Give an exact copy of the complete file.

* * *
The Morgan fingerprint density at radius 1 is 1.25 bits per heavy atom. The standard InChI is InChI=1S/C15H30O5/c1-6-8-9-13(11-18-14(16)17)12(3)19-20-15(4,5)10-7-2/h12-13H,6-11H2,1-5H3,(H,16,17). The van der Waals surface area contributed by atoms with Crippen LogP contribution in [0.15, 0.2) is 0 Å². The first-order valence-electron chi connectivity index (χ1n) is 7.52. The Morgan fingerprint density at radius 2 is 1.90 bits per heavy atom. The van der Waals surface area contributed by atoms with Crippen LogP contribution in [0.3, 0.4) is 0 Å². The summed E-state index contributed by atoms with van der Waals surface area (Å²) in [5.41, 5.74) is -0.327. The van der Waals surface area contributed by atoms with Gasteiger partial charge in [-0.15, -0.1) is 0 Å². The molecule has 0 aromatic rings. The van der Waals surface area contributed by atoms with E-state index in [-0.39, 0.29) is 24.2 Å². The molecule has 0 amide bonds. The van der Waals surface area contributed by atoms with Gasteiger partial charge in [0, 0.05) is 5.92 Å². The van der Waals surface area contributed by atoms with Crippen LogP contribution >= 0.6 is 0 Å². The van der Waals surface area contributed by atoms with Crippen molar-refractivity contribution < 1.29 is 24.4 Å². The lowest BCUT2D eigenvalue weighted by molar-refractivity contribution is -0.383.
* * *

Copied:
The Morgan fingerprint density at radius 1 is 1.25 bits per heavy atom. The standard InChI is InChI=1S/C15H30O5/c1-6-8-9-13(11-18-14(16)17)12(3)19-20-15(4,5)10-7-2/h12-13H,6-11H2,1-5H3,(H,16,17). The van der Waals surface area contributed by atoms with Crippen LogP contribution in [0.15, 0.2) is 0 Å². The first-order valence-electron chi connectivity index (χ1n) is 7.52. The Morgan fingerprint density at radius 2 is 1.90 bits per heavy atom. The van der Waals surface area contributed by atoms with Crippen LogP contribution in [0.3, 0.4) is 0 Å². The summed E-state index contributed by atoms with van der Waals surface area (Å²) in [5.41, 5.74) is -0.327. The van der Waals surface area contributed by atoms with Gasteiger partial charge in [-0.15, -0.1) is 0 Å². The molecule has 0 aromatic rings. The van der Waals surface area contributed by atoms with E-state index in [-0.39, 0.29) is 24.2 Å². The molecule has 0 amide bonds. The van der Waals surface area contributed by atoms with Gasteiger partial charge in [0, 0.05) is 5.92 Å². The van der Waals surface area contributed by atoms with Crippen LogP contribution >= 0.6 is 0 Å². The van der Waals surface area contributed by atoms with Crippen molar-refractivity contribution < 1.29 is 24.4 Å². The lowest BCUT2D eigenvalue weighted by molar-refractivity contribution is -0.383.